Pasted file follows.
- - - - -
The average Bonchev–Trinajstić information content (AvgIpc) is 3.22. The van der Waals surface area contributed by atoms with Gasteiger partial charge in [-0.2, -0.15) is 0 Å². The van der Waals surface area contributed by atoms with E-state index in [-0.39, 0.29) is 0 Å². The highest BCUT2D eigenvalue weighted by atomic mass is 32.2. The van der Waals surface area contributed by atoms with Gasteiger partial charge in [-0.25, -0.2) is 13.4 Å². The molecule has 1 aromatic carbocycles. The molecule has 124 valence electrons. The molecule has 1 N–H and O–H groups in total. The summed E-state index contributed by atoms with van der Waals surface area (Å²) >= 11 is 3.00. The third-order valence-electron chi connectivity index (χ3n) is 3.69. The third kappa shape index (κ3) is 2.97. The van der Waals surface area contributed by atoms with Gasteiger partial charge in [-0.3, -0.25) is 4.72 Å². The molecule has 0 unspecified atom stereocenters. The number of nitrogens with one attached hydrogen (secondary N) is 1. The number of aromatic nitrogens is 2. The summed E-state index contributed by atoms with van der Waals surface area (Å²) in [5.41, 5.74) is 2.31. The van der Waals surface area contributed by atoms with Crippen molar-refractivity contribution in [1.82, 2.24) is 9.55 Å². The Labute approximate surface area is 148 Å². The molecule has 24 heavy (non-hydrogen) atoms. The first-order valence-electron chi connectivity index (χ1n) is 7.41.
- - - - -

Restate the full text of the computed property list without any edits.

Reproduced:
The average Bonchev–Trinajstić information content (AvgIpc) is 3.22. The van der Waals surface area contributed by atoms with Gasteiger partial charge in [-0.2, -0.15) is 0 Å². The van der Waals surface area contributed by atoms with E-state index in [-0.39, 0.29) is 0 Å². The highest BCUT2D eigenvalue weighted by atomic mass is 32.2. The van der Waals surface area contributed by atoms with Gasteiger partial charge in [-0.25, -0.2) is 13.4 Å². The molecule has 1 aromatic carbocycles. The molecule has 124 valence electrons. The molecule has 1 N–H and O–H groups in total. The summed E-state index contributed by atoms with van der Waals surface area (Å²) >= 11 is 3.00. The third-order valence-electron chi connectivity index (χ3n) is 3.69. The third kappa shape index (κ3) is 2.97. The van der Waals surface area contributed by atoms with Gasteiger partial charge in [-0.3, -0.25) is 4.72 Å². The molecule has 0 unspecified atom stereocenters. The number of nitrogens with one attached hydrogen (secondary N) is 1. The number of aromatic nitrogens is 2. The summed E-state index contributed by atoms with van der Waals surface area (Å²) in [5.41, 5.74) is 2.31. The van der Waals surface area contributed by atoms with Crippen molar-refractivity contribution in [1.82, 2.24) is 9.55 Å². The Labute approximate surface area is 148 Å². The molecule has 24 heavy (non-hydrogen) atoms. The first-order valence-electron chi connectivity index (χ1n) is 7.41.